The humidity in the night air made the city feel like hell, and by all accounts, that's probably where I was anyway. Even the breeze that periodically came in made me feel like I was about to internally combust or abruptly burst in flame like a regular Tibetan monk. 

It was quiet but not quiet enough; the disgruntled chirping of crickets complaining of the weather while the moonlight in the horizon lit up the street like the bad dénouement of some classic fable. I’d lost joy, misplaced it somewhere long ago, I’d—for lack of a better word—become indifferent. People saw me, conversed with me, held me, and laughed with me, but that wasn’t me, it was the mask I’d cultivated in a semblance of what I thought a person would be like. Even a smooth Cohíba couldn’t shake me out of this indifference; no longer did talking to a pretty lady elevate me out of my apathy. Even the delicate sound of—perhaps I was wrong, I heard a faint noise ahead of me, it sounded like a cool breeze idling on my cheeks, calling me to embrace it. It looked like it was coming from a bar up ahead, how…expected. I stood in front of the door for a moment or two, deafening myself to the tender sound inside, contemplating whether I should go in; the irony was not lost on me, as usual, I decided it was a good idea to enter. The dive was closed, most places are at 4 a.m., there aren’t many hangouts for an insomniac flâneur who walks the dreadful streets when the night is darkest. Perhaps it was time I admitted I was more like Alice than I believed, rolling down the rabbit hole with a fluffy white tail for spiked tea. I had to satiate my curiosity on this particular night, I had to know who would be…partial enough to play a somber Chopin Nocturne long after the bar had closed, waiting for the rising sun sooner rather than later. 

I tried, but I couldn’t keep walking, I couldn’t ignore the fateful sound of each note landing in my eardrum like that elusive phrase we all covet but rarely experience. I pushed open the door, it creaked open, startling the pianist enough to hit one false note before he or she continued playing as if they were in their own little world. I drew nearer to the sound, the piano was on the darkened stage past the counter. It was practically pitch-black in there, I ran into a couple of things but the noise was beautiful, perfect, like a concert pianist playing for a non-sentient audience, and whoever it was, whatever they’d done, they certainly deserved the Platonic Good. I searched for the light switch so I could illuminate this wondrous Chopin. I recognized the piece as I felt around for it on the rough red-bricked walls; it was Nocturne in F minor, Op. 55, No. 1. Each note was a raindrop on a secluded lake, something close to the sound of streaming water on a serene river on a warm April morning.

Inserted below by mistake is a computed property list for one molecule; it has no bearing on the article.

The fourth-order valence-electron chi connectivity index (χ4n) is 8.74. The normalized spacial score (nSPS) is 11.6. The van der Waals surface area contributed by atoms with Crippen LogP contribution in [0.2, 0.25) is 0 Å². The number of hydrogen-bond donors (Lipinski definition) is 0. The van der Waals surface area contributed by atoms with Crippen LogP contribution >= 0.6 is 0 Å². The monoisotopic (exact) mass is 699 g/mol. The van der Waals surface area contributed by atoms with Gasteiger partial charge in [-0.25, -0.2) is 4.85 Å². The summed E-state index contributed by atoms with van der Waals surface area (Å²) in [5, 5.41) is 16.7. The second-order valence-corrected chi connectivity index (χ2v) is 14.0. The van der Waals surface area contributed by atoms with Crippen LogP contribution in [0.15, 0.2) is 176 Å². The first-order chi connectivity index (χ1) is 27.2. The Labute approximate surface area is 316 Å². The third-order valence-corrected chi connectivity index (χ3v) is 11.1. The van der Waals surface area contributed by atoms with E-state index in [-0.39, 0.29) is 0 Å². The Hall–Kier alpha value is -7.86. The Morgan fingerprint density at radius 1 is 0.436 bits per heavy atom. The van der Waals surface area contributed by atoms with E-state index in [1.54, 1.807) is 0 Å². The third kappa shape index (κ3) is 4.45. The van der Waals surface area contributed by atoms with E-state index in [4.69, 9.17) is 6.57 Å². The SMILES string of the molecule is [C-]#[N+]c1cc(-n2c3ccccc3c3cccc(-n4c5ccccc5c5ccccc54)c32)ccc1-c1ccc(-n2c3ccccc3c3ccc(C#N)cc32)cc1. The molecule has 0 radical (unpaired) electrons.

I flicked the switch in this Labyrinth to the sound of fate’s comedic chuckle. The stage lit up but Ariadne didn’t seem to notice, her sizzling irises were closed as each note sped up my heart beat. Leaning against the wall of the bar, I wondered about beliefs: at what point does coincidence become correlation? At what point, and after how many random encounters of chance must a man abandon his belief of chaos and a seeming randomization of events that only seem connected? At what point must he begin to believe in predestination, fate, or some other quasi-surreal fact in a realm not our own? How many times had I found myself across the angel I’d lost in seemingly random encounters, especially when I seemed to work extra hard at avoiding any place she might coincidentally arrive at.

The Minotaur in me wanted to sit next to her on the piano stool so I could accompany her on this majestic Nocturne, it’d be most fitting, but the logician in me…hoped I wouldn’t listen.

Edvard Munch;  The Lonely Ones ; 1935; Oil on Canvas; 100 x 130 cm; The Munch Museum

Edvard Munch; The Lonely Ones; 1935; Oil on Canvas; 100 x 130 cm; The Munch Museum